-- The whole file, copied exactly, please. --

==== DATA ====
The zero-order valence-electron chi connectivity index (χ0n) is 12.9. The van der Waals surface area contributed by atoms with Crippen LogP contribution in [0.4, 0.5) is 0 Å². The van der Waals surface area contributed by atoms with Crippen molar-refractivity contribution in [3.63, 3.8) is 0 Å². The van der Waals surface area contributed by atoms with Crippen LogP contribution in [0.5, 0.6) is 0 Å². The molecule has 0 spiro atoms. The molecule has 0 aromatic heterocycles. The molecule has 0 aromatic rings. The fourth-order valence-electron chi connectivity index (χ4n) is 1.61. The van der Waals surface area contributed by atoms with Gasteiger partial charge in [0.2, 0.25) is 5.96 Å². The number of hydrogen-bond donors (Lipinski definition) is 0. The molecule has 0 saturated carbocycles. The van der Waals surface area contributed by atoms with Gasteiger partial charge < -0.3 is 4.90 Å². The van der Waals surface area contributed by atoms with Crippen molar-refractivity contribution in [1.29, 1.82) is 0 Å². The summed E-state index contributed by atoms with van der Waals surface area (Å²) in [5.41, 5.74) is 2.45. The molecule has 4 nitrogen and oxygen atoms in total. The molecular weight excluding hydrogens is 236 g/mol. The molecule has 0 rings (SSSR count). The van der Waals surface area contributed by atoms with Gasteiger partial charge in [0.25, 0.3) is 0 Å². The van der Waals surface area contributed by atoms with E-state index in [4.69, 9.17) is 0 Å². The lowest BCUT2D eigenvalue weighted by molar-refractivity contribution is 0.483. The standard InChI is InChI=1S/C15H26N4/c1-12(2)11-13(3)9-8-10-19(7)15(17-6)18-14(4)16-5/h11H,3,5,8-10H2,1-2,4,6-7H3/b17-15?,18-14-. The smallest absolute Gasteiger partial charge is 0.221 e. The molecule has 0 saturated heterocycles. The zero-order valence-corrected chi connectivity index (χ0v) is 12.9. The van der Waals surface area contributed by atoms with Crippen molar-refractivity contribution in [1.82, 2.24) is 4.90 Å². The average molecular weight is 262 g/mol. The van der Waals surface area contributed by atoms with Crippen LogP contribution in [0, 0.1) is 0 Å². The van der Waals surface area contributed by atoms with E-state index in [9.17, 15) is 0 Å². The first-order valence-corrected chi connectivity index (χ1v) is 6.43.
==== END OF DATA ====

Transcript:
The zero-order valence-electron chi connectivity index (χ0n) is 12.9. The van der Waals surface area contributed by atoms with Crippen LogP contribution in [0.4, 0.5) is 0 Å². The van der Waals surface area contributed by atoms with Crippen molar-refractivity contribution in [3.63, 3.8) is 0 Å². The van der Waals surface area contributed by atoms with Crippen LogP contribution in [0.5, 0.6) is 0 Å². The molecule has 0 spiro atoms. The molecule has 0 aromatic heterocycles. The molecule has 0 aromatic rings. The fourth-order valence-electron chi connectivity index (χ4n) is 1.61. The van der Waals surface area contributed by atoms with Gasteiger partial charge in [0.2, 0.25) is 5.96 Å². The number of hydrogen-bond donors (Lipinski definition) is 0. The molecule has 0 saturated carbocycles. The van der Waals surface area contributed by atoms with Gasteiger partial charge < -0.3 is 4.90 Å². The van der Waals surface area contributed by atoms with Crippen molar-refractivity contribution in [1.29, 1.82) is 0 Å². The summed E-state index contributed by atoms with van der Waals surface area (Å²) in [5.41, 5.74) is 2.45. The molecule has 4 nitrogen and oxygen atoms in total. The molecular weight excluding hydrogens is 236 g/mol. The molecule has 0 rings (SSSR count). The van der Waals surface area contributed by atoms with Gasteiger partial charge in [0.25, 0.3) is 0 Å². The van der Waals surface area contributed by atoms with E-state index in [4.69, 9.17) is 0 Å². The lowest BCUT2D eigenvalue weighted by molar-refractivity contribution is 0.483. The standard InChI is InChI=1S/C15H26N4/c1-12(2)11-13(3)9-8-10-19(7)15(17-6)18-14(4)16-5/h11H,3,5,8-10H2,1-2,4,6-7H3/b17-15?,18-14-. The smallest absolute Gasteiger partial charge is 0.221 e. The molecule has 0 saturated heterocycles. The zero-order valence-corrected chi connectivity index (χ0v) is 12.9. The van der Waals surface area contributed by atoms with Crippen molar-refractivity contribution in [1.82, 2.24) is 4.90 Å². The average molecular weight is 262 g/mol. The van der Waals surface area contributed by atoms with Crippen LogP contribution in [0, 0.1) is 0 Å². The van der Waals surface area contributed by atoms with E-state index in [9.17, 15) is 0 Å². The first-order valence-corrected chi connectivity index (χ1v) is 6.43.